24. (2006) Comparing language contact phenomena between Auslan-English interpreters and deaf Australians: A preliminary study. In C. Lucas (Ed.), Multilingualism and sign languages: From the great plains to Australia. Washington, DC: Gallaudet University Press, 39–77.
    [Google Scholar]
  25. Nicodemus, B
    (2009) Prosodic markers and utterance boundaries in American Sign Language interpretation. Washington, DC: Gallaudet University Press.
    [Google Scholar]
  26. Taylor, M.M
    (1993) Interpretation skills: English to American Sign Language. Edmonton, Alberta: Interpreting Consolidated.
    [Google Scholar]
  27. (2002) Interpretation skills: American Sign Language to English. Edmonton, Alberta: Interpreting Consolidated.
    [Google Scholar]
  28. Timarová, Š
    (2012)  Working memory in conference interpreting . PhD dissertation , University of Leuven .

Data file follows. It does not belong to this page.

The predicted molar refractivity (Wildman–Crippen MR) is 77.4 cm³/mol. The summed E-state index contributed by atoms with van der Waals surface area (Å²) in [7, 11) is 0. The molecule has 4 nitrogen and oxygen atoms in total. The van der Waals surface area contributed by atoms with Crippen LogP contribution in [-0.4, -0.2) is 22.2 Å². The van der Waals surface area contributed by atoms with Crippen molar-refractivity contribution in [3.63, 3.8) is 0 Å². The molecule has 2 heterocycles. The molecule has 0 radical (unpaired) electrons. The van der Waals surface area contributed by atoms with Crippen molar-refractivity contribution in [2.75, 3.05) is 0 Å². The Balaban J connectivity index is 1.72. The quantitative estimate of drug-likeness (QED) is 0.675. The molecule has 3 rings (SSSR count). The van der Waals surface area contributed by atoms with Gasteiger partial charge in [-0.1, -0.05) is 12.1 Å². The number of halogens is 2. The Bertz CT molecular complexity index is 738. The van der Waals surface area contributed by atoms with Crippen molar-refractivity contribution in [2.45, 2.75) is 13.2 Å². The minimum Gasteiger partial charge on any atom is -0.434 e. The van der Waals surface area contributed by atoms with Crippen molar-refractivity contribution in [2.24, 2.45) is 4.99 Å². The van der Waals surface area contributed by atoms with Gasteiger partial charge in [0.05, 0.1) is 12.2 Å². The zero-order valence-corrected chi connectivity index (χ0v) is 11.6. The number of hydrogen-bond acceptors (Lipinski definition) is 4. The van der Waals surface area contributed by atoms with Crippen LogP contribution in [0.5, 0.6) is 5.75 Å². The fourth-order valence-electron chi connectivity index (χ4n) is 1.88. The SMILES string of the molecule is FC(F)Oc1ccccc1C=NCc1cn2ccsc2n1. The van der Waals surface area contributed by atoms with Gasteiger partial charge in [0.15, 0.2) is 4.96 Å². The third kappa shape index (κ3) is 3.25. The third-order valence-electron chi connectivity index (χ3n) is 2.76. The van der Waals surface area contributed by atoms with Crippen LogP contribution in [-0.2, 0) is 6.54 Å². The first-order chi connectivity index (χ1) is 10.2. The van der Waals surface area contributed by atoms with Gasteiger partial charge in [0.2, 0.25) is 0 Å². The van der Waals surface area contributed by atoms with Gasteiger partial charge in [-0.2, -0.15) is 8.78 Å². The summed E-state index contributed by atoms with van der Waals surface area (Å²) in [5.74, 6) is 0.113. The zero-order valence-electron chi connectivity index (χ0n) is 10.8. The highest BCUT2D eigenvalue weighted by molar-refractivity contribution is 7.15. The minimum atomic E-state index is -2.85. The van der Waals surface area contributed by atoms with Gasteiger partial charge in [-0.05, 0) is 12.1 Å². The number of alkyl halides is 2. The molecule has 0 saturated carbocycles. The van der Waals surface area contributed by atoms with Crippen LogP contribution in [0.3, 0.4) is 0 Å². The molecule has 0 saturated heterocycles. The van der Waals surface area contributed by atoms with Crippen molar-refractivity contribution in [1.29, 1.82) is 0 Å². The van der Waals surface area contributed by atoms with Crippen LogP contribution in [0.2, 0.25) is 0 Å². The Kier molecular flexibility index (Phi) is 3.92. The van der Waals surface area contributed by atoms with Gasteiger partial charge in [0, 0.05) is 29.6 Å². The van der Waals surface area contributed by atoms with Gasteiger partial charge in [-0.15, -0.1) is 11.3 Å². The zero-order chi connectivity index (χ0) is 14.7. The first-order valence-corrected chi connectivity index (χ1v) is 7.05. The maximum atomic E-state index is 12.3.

29. Timarová, Š , Cenkova, I. , Meylaerts, R. , Hertog, E. , Szmalec, A. & Duyck, W
    (2014) Simultaneous interpreting and working memory executive control. Interpreting16 (2), 139–168. doi: 10.1075/intp.16.2.01tim
    https://doi.org/10.1075/intp.16.2.01tim [Google Scholar]
  30. Tzou, Y.-Z. , Eslami, Z.R. , Chen, H.-C. & Vaid, J
    (2012) Effect of language proficiency and degree of formal training in simultaneous interpreting on working memory and interpreting performance: Evidence from Mandarin-English speakers. International Journal of Bilingualism16 (2), 213–227. doi: 10.1177/1367006911403197
    https://doi.org/10.1177/1367006911403197 [Google Scholar]
  31. Van Dijk, R. , Christoffels, I. , Postma, A. & Hermans, D
    (2012) The relation between the working memory skills of sign language interpreters and the quality of their interpretations. Bilingualism: Language and Cognition15 (2), 340–350. doi: 10.1017/S1366728911000198
    https://doi.org/10.1017/S1366728911000198 [Google Scholar]
  32. Wang, J